Q. "Sara" didn't arrive at work yesterday morning. Because we worried about her, we called her cell at noon and got no answer. The next morning, we called her cell and her apartment and again got no answer.
That afternoon, we called the police and asked them to check on her apartment. They let us know Sara was in jail but gave us no other information.
Are we allowed to ask why? If not, what can we do to protect other employees and our property from Sara if it turns out she's a thief or something worse? Can we just terminate her?
A. Although federal and state laws recognize employers may have legitimate business reasons to ask employees about arrests, please remember arrests don't equal guilt.
While employment at will generally allows an employer to fire any employee at any time for any or no reason, if Sara's arrest doesn't relate to her job, don't use it as the basis for firing her. For example, if Sara was arrested for driving while intoxicated and doesn't drive during the workday, her charge doesn't directly relate to her job or pose a significant safety risk to other employees.
If the conduct that led to Sara's arrest poses a safety or security risk to others or is job-related, it may give you a reason to fire her. For example, if Sara makes home visits on your clients and her arrest is related to assault, suspend her with or without pay until her case wends its way through the courts and then decide.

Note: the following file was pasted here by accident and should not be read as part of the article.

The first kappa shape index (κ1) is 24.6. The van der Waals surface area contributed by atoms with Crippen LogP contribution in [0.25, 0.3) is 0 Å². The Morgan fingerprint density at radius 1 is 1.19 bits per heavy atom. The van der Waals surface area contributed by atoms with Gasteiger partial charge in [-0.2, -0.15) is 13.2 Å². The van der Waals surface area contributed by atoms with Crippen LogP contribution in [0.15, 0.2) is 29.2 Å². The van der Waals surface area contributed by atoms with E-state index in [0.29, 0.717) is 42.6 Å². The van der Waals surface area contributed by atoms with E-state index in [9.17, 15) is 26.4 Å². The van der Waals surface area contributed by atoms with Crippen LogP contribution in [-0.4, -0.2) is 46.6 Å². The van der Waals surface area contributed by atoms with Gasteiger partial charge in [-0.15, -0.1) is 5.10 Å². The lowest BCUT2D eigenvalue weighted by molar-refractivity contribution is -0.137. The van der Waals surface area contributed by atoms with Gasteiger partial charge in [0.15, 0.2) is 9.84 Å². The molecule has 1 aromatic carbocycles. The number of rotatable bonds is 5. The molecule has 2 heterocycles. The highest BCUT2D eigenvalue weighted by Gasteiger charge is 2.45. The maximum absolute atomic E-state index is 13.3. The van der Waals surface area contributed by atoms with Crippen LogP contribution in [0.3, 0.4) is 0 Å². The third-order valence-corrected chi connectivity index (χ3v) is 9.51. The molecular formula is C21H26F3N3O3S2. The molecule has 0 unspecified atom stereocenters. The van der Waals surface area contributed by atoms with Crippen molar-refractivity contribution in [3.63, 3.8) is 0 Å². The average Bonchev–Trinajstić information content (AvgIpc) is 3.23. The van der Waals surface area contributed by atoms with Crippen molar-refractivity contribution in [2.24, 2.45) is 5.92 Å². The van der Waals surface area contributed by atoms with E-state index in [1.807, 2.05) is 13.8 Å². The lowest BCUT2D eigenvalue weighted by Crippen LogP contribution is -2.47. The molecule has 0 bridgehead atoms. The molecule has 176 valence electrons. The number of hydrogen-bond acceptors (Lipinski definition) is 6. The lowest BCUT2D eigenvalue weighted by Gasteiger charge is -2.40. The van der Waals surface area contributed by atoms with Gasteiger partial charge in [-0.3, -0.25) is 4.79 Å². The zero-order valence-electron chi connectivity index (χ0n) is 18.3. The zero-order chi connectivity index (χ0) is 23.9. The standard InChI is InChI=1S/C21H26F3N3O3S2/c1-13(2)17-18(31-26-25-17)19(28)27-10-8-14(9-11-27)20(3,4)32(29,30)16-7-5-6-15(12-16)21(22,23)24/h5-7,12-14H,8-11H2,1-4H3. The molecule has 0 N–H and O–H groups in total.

If you prematurely let Sara return to work and an incident occurs, you have exposed others to harm and may be liable. If her conduct led to a charge of sexually molesting a child and you run a day care center, consider firing her. You can't afford that risk.
If you have a policy requiring employees to call in for absences, Sara violated it. While she may only have been given the opportunity to make one call, she could have asked whomever she called to let you know she wouldn't be at work. That potentially gives you the right to suspend her without pay or even terminate her.
If Sara has been a great employee and you otherwise trust her, don't rush to judgment. If she simply got caught up in a bad situation not of her own making, you may want to give her break. At the same time, you owe it to your other employees to cut Sara loose if her actions might put them in jeopardy.
Q. Our company is growing and hiring new employees daily. I've been using a smartphone app to do instant background checks on potential hires.
When I turned "Sam" down because he failed his check, he blew up at me, saying he'd never done anything wrong. Sam's father then called me, saying I'd unfairly blacklisted Sam for no reason. As Sam's dad works for our major client, I'm afraid this situation could blow up. I've asked my manager if he will take responsibility for OK'ing Sam's hire.
The only local background check company I've found requires a lengthy sign-up process and doesn't give me the hourly turnaround time I need.
A. Some instant background checks aren't worth the time they take. Some provide misleading information. Others don't observe Fair Credit Reporting Act guidelines.
I checked your app's website. It includes a disclaimer that its searches shouldn't be used for making employment decisions. For these and other reasons, the Federal Trade Commission is cracking down on sellers of mobile apps offering instant background checks.
Instead of asking your manager to take responsibility for Sam's hire, dig yourself out of this problem by finding a credible vendor and conducting a real check. It may clear Sam.
Dr. Lynne Curry is a management/employee trainer and owner of the consulting firm The Growth Company Inc. Send questions to Lynne at firstname.lastname@example.org  or follow her on Twitter @lynnecurry10.
ManagementBy LYNNE CURRY